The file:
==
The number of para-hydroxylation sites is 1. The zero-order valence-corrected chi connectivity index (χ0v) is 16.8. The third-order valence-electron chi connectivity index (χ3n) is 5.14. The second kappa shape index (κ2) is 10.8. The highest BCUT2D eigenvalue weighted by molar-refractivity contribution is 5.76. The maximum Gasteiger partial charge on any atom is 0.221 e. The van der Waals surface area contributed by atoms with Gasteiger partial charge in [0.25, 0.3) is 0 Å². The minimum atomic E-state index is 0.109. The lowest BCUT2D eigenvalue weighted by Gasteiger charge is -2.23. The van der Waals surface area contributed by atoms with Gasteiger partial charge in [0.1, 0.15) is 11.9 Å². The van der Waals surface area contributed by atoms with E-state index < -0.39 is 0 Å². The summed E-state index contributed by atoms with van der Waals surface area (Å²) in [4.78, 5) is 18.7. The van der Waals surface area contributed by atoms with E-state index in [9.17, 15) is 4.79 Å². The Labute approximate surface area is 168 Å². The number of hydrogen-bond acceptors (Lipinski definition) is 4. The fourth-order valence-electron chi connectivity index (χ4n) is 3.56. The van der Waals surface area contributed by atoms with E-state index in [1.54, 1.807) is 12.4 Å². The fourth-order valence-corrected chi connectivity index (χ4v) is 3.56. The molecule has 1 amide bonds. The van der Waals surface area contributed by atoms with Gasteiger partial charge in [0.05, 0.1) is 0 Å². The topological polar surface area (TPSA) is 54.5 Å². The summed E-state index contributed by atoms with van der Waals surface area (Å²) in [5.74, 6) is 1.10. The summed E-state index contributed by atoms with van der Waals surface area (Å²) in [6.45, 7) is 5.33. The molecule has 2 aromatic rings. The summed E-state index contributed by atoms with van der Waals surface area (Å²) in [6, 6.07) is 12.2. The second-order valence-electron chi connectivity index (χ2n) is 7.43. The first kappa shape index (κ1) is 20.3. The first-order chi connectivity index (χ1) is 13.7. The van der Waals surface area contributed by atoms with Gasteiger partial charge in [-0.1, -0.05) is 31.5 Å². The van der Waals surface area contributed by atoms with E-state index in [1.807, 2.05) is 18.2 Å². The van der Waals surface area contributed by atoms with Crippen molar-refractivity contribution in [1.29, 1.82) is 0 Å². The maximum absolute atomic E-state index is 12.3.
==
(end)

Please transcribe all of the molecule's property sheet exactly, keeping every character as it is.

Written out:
The number of para-hydroxylation sites is 1. The zero-order valence-corrected chi connectivity index (χ0v) is 16.8. The third-order valence-electron chi connectivity index (χ3n) is 5.14. The second kappa shape index (κ2) is 10.8. The highest BCUT2D eigenvalue weighted by molar-refractivity contribution is 5.76. The maximum Gasteiger partial charge on any atom is 0.221 e. The van der Waals surface area contributed by atoms with Gasteiger partial charge in [0.25, 0.3) is 0 Å². The minimum atomic E-state index is 0.109. The lowest BCUT2D eigenvalue weighted by Gasteiger charge is -2.23. The van der Waals surface area contributed by atoms with Gasteiger partial charge in [0.1, 0.15) is 11.9 Å². The van der Waals surface area contributed by atoms with E-state index < -0.39 is 0 Å². The summed E-state index contributed by atoms with van der Waals surface area (Å²) in [4.78, 5) is 18.7. The van der Waals surface area contributed by atoms with E-state index in [9.17, 15) is 4.79 Å². The Labute approximate surface area is 168 Å². The number of hydrogen-bond acceptors (Lipinski definition) is 4. The fourth-order valence-electron chi connectivity index (χ4n) is 3.56. The van der Waals surface area contributed by atoms with E-state index in [1.54, 1.807) is 12.4 Å². The fourth-order valence-corrected chi connectivity index (χ4v) is 3.56. The molecule has 1 amide bonds. The van der Waals surface area contributed by atoms with Gasteiger partial charge in [0.05, 0.1) is 0 Å². The topological polar surface area (TPSA) is 54.5 Å². The summed E-state index contributed by atoms with van der Waals surface area (Å²) in [5.74, 6) is 1.10. The summed E-state index contributed by atoms with van der Waals surface area (Å²) in [6.45, 7) is 5.33. The molecule has 2 aromatic rings. The summed E-state index contributed by atoms with van der Waals surface area (Å²) in [6, 6.07) is 12.2. The second-order valence-electron chi connectivity index (χ2n) is 7.43. The first kappa shape index (κ1) is 20.3. The first-order chi connectivity index (χ1) is 13.7. The van der Waals surface area contributed by atoms with Gasteiger partial charge in [-0.1, -0.05) is 31.5 Å². The van der Waals surface area contributed by atoms with E-state index in [1.807, 2.05) is 18.2 Å². The van der Waals surface area contributed by atoms with Crippen molar-refractivity contribution in [1.29, 1.82) is 0 Å². The maximum absolute atomic E-state index is 12.3.